Baths are not particularly effective in repelling flies, and even those that are meant to prevent fly bites usually wear off very quickly.  In fact, some baths, and dips (especially those containing vinegar) may attract unwanted insects.

Use baths to keep your pet clean and to soothe them if they’ve been bitten.

Cleaning Up After Your Dog

Dog poop and trash are both major attractions for flies. Although not all flies bite, they are still something you don’t want landing on and irritating your dog. A clean yard will help keep the fly population lower.

Dog-Safe Repellent

Many supposedly “natural” or homemade dog-safe repellents advertised online are neither natural nor safe. Be cautious in choosing herbal products for your pets.

Common ingredients in these repellents include tea tree oil, citronella, geranium oil, limonene, and garlic oil—all which are toxic to dogs.

However, oils such as neem, peppermint, lemongrass, and cedarwood are typically considered safe. Always check with your veterinarian before putting any products on your pooch, regardless of what the label says.

Fly Traps

Flypaper is a great way to trap flies, but there’s always the risk that your pup will get tangled in the fly strip as well, creating a very sticky mess.

Consider making your own fly bait containing ingredients such as vinegar and yeast, which are nontoxic. They can be placed in the yard somewhere away from the area where your dog typically roams.

Pet-Safe Pesticides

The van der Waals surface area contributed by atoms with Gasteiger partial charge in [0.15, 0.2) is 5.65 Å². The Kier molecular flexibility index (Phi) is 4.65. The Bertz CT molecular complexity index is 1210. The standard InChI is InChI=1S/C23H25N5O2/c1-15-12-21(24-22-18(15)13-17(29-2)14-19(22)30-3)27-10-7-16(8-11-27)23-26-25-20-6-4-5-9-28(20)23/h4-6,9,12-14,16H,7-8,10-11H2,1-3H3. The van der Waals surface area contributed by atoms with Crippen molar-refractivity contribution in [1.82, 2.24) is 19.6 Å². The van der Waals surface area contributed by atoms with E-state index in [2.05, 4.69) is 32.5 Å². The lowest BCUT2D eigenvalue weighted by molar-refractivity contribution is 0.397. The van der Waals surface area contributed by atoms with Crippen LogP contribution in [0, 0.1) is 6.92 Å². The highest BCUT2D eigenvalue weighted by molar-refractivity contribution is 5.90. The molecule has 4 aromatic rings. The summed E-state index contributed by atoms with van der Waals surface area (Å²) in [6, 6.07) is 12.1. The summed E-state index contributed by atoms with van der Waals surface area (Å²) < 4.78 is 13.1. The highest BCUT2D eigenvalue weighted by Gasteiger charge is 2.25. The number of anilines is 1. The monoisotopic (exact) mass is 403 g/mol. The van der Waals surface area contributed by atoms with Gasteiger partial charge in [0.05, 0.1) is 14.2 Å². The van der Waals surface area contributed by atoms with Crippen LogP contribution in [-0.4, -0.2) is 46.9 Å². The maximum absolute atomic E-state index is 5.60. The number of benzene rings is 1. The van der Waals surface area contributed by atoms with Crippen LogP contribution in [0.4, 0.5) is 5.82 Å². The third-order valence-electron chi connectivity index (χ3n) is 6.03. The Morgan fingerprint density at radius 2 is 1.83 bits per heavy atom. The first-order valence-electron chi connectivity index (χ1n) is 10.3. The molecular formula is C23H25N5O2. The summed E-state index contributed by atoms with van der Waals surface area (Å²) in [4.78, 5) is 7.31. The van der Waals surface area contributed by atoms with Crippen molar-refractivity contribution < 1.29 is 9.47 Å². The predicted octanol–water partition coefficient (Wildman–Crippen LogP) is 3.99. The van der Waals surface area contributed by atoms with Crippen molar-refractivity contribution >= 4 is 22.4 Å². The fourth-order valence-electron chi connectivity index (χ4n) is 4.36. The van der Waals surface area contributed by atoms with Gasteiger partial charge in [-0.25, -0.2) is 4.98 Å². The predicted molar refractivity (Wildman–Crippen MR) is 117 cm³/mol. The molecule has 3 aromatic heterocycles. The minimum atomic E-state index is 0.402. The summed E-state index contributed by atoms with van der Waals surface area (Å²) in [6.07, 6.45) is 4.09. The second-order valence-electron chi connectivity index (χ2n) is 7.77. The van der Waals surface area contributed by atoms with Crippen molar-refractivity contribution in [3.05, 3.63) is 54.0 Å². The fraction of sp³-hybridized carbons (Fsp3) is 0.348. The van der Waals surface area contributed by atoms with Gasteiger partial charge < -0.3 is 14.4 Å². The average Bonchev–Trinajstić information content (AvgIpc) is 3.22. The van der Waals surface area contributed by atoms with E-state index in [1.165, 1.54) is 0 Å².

There are products that are safe to use to deter flies, especially those that bite. Some are combined with routine preventative products, such as for heartworm. Others are meant to be applied separately. 

Remember to consult with your veterinarian before you apply any product to your pup.

When To Call Your Vet

If you notice a few bug bites on your dog that may be a problem, treat them at home with a gentle, soothing bath. You can also help prevent your pup from licking or scratching by using a Comfy Cone™ or Earthbath® No Chew spray.

If your dog has been exposed to flies and their bites are red or oozing, or your pup isn’t acting like themselves, call your vet immediately. They will likely want to treat your dog for any infection or inflammation that has developed.

Featured Image: EXTREME-PHOTOGRAPHER/E+ via Getty Images

Sandra C. Mitchell, DVM, DABVP


Sandra C. Mitchell, DVM, DABVP


Sandra Mitchell is a 1995 graduate of the New York State College of Veterinary Medicine. Since graduation, she has worked in many fields...